Altitude Climb in a Blimp

One of the most interesting things I learned working on an autopilot for a blimp is that of how to control altitude using a combination of motors, a thrust vector, and a tail elevator. These components play a different role depending on the horizontal airspeed of the aircraft.

The tail elevator control is not immediately intuitive to a person like me that might not understand flight so well in the first place. My train of thought about how it should work is that the tail elevator would direct the nose of the aircraft to a target pitch by linearly manipulating the angular velocity where a 0 degree angle of the nose would map to a 0 degree elevator angle, and affecting angular velocity from the tail elevator would always originate from 0. This was wrong, and it takes a big man to admit that. I am that big man.

In reality, the tail elevator in this case should be considered as a mechanism that works to counteract the inevitable force of gravity. The aircraft in its neutral state should maximize the amount of lift it can generate; even in a best case scenario the aircraft will never reach a net positive vertical acceleration (if it does you have other problems). In a neutral state, we would assume no force generated from the aircraft’s motors. Moreover, assuming said blimp was in a neutral state, we would probably optimize for stability over agility. Therefore, the default state of the tail elevator for a blimp should be directed to pitch up even if the nose of the aircraft has exceeded the horizontal plane

All of the best pilots in the world are blimp pilots. Everyone knows this. That is because blimps combine the controls of an airplane and a helicopter, making it the aircraft of choice for those that have trained as pilots for seven decades. Applying a vertical force from the motors must be done in conjunction with the tail elevator to fly efficiently. In my case, vertical thrust can only be applied to lift the aircraft upward, but I cannot manipulate those forces to descend. Achieving descent generally makes more sense by working with gravity rather than waste precious fuel or battery power to apply downward thrust. And so again, the vertical forces applicable by the motor should only be thought of something that fights against gravity.

Now, between the tail elevator and the motors, we must consider which we should rely upon more heavily in order to optimize flight efficiency (faster, less power consumption, more stable, manlier, etc). Consider that the tail elevator consumes a minimal amount of power to manipulate the aircraft’s trajectory while the motors will consume watts like an out of control teenager. Consider as well that if the tail elevator reduces the effective weight of the aircraft, then the thrust to weight ratio offered by the motors has increased as well. The blimp will have more power and will otherwise be working from a more stable position.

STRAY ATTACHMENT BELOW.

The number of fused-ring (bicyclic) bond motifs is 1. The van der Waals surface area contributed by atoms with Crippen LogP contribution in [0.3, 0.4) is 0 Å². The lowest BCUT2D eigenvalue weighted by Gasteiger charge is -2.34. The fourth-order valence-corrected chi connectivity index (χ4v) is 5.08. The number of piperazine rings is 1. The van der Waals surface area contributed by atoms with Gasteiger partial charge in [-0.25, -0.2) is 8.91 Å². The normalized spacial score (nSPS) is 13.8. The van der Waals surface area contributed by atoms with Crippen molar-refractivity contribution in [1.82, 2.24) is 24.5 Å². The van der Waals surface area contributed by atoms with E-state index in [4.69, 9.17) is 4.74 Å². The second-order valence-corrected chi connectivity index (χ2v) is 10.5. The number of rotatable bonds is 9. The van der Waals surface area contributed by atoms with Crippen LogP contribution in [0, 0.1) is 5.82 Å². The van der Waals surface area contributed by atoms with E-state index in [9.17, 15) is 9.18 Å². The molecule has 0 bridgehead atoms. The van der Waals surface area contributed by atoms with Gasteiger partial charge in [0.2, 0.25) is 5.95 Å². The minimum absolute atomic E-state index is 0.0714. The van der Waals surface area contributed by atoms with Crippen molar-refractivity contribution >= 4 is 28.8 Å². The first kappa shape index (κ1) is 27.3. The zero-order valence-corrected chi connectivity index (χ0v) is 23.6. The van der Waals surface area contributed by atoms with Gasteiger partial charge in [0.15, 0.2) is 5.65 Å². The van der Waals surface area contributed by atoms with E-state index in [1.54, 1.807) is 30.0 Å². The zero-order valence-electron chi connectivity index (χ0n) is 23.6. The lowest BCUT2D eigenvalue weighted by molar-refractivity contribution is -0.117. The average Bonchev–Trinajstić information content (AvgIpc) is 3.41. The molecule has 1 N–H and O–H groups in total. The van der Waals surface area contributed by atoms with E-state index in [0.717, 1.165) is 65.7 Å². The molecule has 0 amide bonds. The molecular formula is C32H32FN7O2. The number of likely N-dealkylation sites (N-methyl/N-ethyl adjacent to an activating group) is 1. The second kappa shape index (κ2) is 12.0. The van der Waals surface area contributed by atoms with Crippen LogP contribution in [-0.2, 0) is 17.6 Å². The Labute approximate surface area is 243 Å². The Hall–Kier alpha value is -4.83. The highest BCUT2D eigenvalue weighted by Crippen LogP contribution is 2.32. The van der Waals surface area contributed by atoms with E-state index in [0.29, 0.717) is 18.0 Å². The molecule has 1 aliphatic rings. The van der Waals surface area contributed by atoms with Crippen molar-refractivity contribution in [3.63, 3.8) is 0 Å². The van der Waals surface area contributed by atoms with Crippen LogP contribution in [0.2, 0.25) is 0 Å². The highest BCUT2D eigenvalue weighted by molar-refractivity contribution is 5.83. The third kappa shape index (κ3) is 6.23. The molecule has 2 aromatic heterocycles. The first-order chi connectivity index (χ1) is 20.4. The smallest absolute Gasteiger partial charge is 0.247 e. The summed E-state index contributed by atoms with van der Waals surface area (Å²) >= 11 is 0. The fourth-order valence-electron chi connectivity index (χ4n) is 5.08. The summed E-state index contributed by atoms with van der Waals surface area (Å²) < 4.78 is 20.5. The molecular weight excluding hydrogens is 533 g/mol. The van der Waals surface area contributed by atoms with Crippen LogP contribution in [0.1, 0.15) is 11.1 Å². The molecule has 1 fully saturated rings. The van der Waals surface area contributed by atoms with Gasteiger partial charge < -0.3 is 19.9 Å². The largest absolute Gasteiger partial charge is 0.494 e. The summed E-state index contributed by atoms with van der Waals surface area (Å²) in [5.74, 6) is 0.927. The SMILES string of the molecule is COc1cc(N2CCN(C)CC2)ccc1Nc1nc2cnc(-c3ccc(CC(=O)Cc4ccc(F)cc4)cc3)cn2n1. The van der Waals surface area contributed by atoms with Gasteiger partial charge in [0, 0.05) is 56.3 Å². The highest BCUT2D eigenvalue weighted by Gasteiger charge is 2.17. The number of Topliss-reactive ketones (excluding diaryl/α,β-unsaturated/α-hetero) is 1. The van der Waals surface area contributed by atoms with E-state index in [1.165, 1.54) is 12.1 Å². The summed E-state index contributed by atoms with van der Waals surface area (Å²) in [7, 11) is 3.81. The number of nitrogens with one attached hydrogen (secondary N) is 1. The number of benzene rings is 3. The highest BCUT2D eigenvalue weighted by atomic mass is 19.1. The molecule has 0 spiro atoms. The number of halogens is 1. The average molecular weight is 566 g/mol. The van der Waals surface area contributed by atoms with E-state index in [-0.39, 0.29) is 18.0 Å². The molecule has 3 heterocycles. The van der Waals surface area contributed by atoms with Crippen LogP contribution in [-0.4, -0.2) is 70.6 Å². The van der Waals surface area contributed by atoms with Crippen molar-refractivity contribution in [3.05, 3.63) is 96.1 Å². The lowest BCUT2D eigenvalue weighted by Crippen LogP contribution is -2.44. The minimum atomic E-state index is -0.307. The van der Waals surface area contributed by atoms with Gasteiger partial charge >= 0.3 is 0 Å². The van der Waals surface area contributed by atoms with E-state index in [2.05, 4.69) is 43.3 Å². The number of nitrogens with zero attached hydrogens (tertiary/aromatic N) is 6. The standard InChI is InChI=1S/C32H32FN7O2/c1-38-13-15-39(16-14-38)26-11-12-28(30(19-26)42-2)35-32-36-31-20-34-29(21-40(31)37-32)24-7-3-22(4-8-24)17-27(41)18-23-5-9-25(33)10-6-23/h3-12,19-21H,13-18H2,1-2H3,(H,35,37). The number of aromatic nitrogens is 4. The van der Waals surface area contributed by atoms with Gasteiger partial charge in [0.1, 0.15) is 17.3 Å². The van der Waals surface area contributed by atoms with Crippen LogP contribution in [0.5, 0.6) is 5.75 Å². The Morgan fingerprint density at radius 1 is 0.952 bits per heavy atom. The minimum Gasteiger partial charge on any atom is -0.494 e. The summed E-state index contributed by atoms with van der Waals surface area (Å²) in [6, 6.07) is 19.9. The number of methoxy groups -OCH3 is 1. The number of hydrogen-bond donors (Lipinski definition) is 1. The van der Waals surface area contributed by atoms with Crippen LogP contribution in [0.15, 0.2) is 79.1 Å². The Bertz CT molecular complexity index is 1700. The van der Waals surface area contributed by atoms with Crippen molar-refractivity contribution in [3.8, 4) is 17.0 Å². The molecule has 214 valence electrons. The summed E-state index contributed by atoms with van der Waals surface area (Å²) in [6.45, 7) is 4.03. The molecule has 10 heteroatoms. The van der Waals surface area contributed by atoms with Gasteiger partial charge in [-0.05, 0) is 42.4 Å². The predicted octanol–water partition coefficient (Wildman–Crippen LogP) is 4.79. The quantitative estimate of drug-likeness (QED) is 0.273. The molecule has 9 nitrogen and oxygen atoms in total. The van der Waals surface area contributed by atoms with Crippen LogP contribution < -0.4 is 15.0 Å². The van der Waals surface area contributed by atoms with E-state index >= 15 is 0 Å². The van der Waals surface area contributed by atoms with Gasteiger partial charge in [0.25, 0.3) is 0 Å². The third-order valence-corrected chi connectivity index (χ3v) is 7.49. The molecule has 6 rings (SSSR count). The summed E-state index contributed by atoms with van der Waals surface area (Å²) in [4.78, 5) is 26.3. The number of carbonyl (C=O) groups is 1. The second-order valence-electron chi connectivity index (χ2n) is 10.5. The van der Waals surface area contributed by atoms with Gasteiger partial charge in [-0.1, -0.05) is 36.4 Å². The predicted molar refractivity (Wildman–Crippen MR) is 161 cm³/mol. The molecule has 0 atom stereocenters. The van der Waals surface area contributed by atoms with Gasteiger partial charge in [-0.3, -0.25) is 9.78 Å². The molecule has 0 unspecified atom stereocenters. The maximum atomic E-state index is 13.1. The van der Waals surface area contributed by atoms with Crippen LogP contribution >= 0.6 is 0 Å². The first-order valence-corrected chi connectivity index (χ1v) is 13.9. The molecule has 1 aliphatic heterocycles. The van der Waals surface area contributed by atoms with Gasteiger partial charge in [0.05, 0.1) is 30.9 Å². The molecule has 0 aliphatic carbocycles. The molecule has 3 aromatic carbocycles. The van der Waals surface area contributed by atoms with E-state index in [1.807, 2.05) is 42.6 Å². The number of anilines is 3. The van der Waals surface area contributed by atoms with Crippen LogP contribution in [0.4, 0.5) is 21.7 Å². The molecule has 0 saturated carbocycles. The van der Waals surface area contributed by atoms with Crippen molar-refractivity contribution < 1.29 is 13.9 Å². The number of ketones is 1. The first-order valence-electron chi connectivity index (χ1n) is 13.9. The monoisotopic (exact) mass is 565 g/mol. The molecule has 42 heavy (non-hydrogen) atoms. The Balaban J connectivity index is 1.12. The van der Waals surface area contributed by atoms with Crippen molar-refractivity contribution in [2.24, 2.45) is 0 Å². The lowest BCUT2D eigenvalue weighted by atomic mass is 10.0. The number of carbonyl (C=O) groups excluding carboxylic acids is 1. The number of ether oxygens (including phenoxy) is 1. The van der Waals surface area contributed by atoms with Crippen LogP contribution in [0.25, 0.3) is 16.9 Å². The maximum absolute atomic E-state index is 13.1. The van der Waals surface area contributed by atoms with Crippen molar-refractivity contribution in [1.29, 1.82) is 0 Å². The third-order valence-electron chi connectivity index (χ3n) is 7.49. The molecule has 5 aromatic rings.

All of the above has assumed non-forward flight (hovering in equilibrium perhaps), but if we change that assumption then it changes the game. Obviously, the tail elevators interfere with forward flight by increasing drag and increasing the pitch rate in proportion to wind speed. At this point, our problem is no longer fighting gravity, and we can reduce the vertical force we’re applying as lift is generated from forward flight. In the same way that tail elevators came in to play before the motors did, we also want to reduce vertical force applied by the motors before we bring tail elevators back down. Once vertical force is at or near 0, we can then bring the tail elevators back to a 0 degree angle. Any time after we no longer apply vertical forces from the motor, the tail elevators can be used to directly manipulate the nose of the aircraft.

So the neutral position of the tail elevator is a function of forward force, where a maxed forward force would correspond to a 0 degree horizontal angle and no forward force would mean that the stabilizer was pitched up at 90 degrees. Manipulating the elevator to affect pitch at any time would still be the same, but the extended angular range must also be accounted where an offset in neutral position has affected the amount of work required to pitch all the way down if necessary.

And so can hydrogen be used safely for blimpe drones? We will never know unless we try.

The End